Flint Divorce Attorney,( Lawyer ), Terry Bankert ,810-235-1970,who handles divorce , child custody and support cases discusses several Issues:
1-The defendant-father's challenge to the trial court's adoption of the FOC recommendation that there had been no material change in circumstances to warrant an evidentiary hearing on a request for change in custody;
2-McIntosh v. McIntosh;
3-The Child Custody Act (CCA); MCL 722.27(1)(c);
4-Whether the custody order at issue was a "temporary" order and could be modified on "proper cause shown or a change of circumstances";
5-Foskett v. Foskett; Vodvarka v. Grasmeyer;
6-"Temporary" custody orders are the exception to the rule that the trial court must hold an evidentiary hearing;
7-Thompson v. Thompson; Phillips v. Jordan
This presentation based on Michigan Court of Appeals (Unpublished 12/28/2010), e-Journal Number: 47755,Judge(s): Per Curiam - Murphy, Meter, and Shapiro, No. 294733,Macomb Circuit Court Family Division, LC No. 2002-005932-DS. CAP headlines or cites [trb] by Terry Bankert with the article altered for SEO.
The MICHIGAN COURT OF APPEALS held that the MACOMB CIRCUIT COURT must conduct an evidentiary hearing on the "best interest factors" and after evaluating all of the best interest factors, determine custody based upon the best interests of the child. Reversed and remanded. On remand, because an original finding concerning best interests was never issued, the parties are not precluded from offering evidence that originated prior to the entry of the interim order, but may use evidence occurring from any time.
AFTER A FINAL ORDER TO CHANGE CUSTODY REQUIRED A CHANGE IN CIRCUMSTANCES
The defendant-father appealed the trial court's order adopting the FOC recommendation that there had been no material change in circumstances warranting an evidentiary hearing on a request for a change in custody.
COURT CALLED AN INTERIUM ORDER FINAL
The trial court entered a consent judgment of support which stated that it was a "final judgment," and "resolved the last pending claim and close[d] this case."
INTERIUM IS INTERIUM NOT FINAL
Despite the "final judgment" language, the order did not contain an order of permanent custody. Instead, it contained only what was termed an "interim" provision as to custody, which provided that the plaintiff-mother "shall have sole legal and physical custody of said minor child(ren) until further order of the court."
The order also included parenting time for defendant.
THERE WAS NO TRIAL LIKE HEARING
The order was not the result of findings on the best interest factors and there was no hearing on those factors.
CHANGE IN CIRCUMSTANCES REQUIRED TO CHANGE A CUSTODY ORDER
“MCL 722.27(1)(c) provides for modification of a custody order on ‘proper cause shown’
or ‘[a] change of circumstances.’” Foskett v Foskett, 247 Mich App 1, 5; 634 NW2d 363 (2001), quoting MCL 722.27(1)(c) (alteration in Foskett).
WITH OUT PROVING CHANGE ,ORDER STANDS
“On the basis of this language . . . if the movant does not establish proper cause or change in circumstances, then the court is precluded from holding a child custody hearing.” Vodvarka v Grasmeyer, 259 Mich App 499, 508; 675 NW2d 847 (2003).
TEMPORARY ORDERS ARE THE EXEPTION
However, temporary custody orders are the exception to this rule. Thompson v Thompson, 261 Mich App 353, 357; 683 NW2d 250 (2004). “By definition, a temporary custody agreement is only a temporary order pending further proceedings.” Id. That is, a temporary custody order is not an original or initial order. Id. at 361-62. Therefore, this type of order is outside the scope of the Child Custody Act. MCL 722.27(1)(c). As such, a defendantmay not be denied a full evidentiary hearing just because he or she has stipulated to “temporary custody.” Thompson, 261 Mich App at 357.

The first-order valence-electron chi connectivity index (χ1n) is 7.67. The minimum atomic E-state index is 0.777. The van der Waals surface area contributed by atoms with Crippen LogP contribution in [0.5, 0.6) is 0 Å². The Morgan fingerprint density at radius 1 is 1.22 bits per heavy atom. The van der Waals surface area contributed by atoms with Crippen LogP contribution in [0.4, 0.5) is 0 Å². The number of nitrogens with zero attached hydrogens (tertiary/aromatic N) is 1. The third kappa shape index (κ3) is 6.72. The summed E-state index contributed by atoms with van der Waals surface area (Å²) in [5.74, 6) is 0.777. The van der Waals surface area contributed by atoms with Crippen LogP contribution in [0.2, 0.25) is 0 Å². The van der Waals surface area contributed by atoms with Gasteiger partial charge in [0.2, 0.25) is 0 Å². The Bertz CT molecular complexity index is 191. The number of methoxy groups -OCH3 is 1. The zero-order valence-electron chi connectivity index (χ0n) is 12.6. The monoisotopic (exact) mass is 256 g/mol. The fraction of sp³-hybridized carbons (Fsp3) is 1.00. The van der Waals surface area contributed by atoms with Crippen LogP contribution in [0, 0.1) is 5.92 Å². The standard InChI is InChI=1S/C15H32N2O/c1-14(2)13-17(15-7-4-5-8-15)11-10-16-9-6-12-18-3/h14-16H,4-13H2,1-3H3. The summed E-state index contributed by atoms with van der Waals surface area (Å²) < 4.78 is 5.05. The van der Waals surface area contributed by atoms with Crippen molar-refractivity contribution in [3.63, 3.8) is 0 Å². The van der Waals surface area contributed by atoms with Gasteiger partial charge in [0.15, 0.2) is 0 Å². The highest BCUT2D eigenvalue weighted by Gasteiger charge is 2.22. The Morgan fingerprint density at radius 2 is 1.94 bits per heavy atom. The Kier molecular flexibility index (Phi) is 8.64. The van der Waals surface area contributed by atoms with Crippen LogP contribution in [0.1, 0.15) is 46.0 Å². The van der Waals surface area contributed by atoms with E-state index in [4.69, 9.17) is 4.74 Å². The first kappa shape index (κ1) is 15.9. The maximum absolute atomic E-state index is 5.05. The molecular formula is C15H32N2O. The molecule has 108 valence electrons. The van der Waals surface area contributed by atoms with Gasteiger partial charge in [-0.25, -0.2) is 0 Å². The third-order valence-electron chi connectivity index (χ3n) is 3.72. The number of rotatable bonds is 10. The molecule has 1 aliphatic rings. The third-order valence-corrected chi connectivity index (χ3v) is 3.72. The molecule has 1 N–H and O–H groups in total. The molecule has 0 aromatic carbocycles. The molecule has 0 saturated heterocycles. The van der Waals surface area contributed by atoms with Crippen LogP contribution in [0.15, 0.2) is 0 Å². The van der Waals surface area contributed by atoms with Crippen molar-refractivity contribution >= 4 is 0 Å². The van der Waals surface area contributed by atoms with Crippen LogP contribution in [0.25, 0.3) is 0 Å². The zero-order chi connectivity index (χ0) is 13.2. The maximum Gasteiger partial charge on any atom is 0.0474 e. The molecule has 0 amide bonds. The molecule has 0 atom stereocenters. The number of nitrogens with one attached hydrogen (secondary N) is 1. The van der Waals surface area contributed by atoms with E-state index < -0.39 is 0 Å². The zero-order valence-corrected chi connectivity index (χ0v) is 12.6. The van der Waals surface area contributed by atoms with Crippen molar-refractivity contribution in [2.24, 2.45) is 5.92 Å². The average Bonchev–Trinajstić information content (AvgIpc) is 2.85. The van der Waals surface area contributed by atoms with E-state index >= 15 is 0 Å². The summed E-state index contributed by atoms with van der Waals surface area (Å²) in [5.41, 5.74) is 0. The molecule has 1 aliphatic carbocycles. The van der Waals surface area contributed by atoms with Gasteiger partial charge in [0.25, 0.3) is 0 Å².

EVEN WITH STIPULATIUONS THE COURT MUST HAVE A HEARING
Although defendant stipulated to the temporary order, this does not absolve the trial court of the requirement of determining the best interests of the children prior to entering a permanent order. See id. at 359 (holding that although a trial court will enforce temporary custody agreements, “parties cannot conclusively agree regarding child custody”).
JUDGE CANNOT BLINDLY ACCEPT STIPULATIONS
A trial court is not permitted to “blindly accept the stipulation of the parents, but must independently determine what is in the best interests of the child.” Phillips v Jordan, 241 Mich App 17, 21; 614 NW2d 183 (2000).
DAD SAID HE DID NOT HAVE TO SHOW A CHANGE IN CIRCUMSTANCES
Defendant contended because the custody order was a temporary custody order, he was not required to show proper cause or a change of circumstances before the trial court could consider a change in custody pursuant to the CCA, and hold an evidentiary hearing on the best interest factors.
The court noted "By definition, a temporary custody agreement is only a temporary order pending further proceedings." Thus, this type of order is outside the scope of the CCA.
A TRIAL LIKE EVIDENTIARY HEARING IS REQUIRED
As such, a defendant may not be denied a full evidentiary hearing just because he or she has stipulated to "temporary custody."
JUST BECAUSE THE PARTIES AGREE DOES NOT RELIEVE THE JUDGE OF HIS DUTY
Although defendant stipulated to the temporary order, this did not absolve the trial court of the requirement of determining the best interests of the children before entering a permanent order.
THE JUDGE MUST DETERMINE WHAT IS IS IN A CHILDS BEST INTEREST
A trial court is not permitted to "blindly accept the stipulation of the parents, but must independently determine what is in the best interests of the child."
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